Security dangers behind a Grexit

TsiprasPutin

With the banks shut and cash running out in Athens, Greece has turned into a political pawn in the growing standoff between the Western-led NATO, of which Greece is a member, and Russia.

The day after Greece’s historic referendum on the debt relief plan, Russian President Vladimir Putin phoned Greece’s left-wing Prime Minister Alexis Tsipras to express support for the Greek people, cementing the growing relationship between the two that has been building since Tsipras was elected more than six months ago.

The International Business Times reports that Russia has told debt-ridden Greece not to worry if it can’t get money out of the EU, it can borrow from the Brics’ New Development Bank to crawl out of its present crisis.

Russia had already invited Greece to formally join the Brics, formed by Brazil, Russia, China, India and South Africa, as the sixth member.

The Washington Post warns that this could create a security problem for the US.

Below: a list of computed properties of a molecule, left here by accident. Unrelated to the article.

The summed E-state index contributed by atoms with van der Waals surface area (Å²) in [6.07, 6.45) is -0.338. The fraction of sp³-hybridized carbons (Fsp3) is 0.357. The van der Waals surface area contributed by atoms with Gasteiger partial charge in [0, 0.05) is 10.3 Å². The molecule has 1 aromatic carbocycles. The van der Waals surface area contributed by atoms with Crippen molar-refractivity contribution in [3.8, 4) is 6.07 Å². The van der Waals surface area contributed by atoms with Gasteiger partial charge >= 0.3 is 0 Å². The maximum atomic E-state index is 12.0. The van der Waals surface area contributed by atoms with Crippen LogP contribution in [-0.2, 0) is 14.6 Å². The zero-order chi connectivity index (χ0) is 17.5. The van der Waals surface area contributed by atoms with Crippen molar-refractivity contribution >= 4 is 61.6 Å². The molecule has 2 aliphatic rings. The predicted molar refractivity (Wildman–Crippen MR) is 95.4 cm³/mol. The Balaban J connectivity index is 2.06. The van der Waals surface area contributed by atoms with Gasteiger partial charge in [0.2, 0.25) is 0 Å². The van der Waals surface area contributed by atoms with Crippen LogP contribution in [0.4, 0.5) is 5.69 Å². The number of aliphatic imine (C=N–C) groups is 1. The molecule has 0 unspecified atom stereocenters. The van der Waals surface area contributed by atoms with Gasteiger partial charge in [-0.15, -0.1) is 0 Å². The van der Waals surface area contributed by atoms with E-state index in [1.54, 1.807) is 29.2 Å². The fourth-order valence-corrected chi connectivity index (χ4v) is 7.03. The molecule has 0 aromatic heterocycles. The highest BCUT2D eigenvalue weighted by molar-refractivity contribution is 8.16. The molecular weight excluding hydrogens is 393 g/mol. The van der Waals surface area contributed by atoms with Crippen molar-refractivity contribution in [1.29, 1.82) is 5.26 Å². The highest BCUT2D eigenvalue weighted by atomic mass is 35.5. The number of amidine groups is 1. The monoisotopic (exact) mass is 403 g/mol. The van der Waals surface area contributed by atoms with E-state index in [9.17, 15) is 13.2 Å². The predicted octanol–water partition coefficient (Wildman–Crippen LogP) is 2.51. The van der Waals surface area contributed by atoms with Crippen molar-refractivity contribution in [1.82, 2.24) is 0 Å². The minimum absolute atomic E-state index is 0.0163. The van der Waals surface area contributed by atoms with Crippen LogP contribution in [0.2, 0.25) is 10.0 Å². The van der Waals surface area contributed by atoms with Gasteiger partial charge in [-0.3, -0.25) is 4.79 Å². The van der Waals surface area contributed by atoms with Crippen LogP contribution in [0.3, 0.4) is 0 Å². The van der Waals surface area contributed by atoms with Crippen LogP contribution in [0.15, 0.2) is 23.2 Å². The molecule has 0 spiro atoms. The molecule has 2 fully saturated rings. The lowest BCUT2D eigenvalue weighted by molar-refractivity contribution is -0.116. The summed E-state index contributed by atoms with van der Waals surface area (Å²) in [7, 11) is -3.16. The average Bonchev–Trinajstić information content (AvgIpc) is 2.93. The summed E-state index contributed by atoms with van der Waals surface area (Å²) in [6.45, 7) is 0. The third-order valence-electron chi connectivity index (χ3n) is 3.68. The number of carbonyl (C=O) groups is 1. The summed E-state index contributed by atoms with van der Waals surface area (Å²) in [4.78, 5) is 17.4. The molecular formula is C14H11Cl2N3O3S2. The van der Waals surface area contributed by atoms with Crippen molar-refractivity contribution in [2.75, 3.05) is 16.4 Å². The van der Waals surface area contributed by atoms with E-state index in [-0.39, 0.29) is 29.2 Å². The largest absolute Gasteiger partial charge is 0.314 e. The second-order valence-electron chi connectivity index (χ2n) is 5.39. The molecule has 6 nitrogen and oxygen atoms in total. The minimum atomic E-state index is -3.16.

Emma Ashford at CNN reminds us that Greece has a strategically important location in the southeast of Europe and on the Aegean Sea. Closer ties between Greece and Russia raise the possibility that Athens might permit Russian ships the friendly use of Greek ports. This would be a major strategic concern for NATO, allowing Russia to expand its military influence not only in Crimea and the Black Sea, but to obtain a stronger foothold in the Mediterranean. The Greek-friendly Cypriot government, though not itself a NATO member, already permits such use.

It’s even possible that a Grexit and closer Athens-Moscow ties could lead Greece to withdraw entirely from NATO, moving instead toward closer security cooperation with Russia.

There is precedent: Greece has previously withdrawn from NATO, from 1974 to 1980. While relatively unlikely, a new Greek withdrawal from NATO would result in the loss of strategically placed bases, placing an increasing burden on Turkey to support NATO’s southern security needs.

Germany might want to see Greece out of the EU but a Grexit can create massive security issues. It’s a case of be careful what you wish for.

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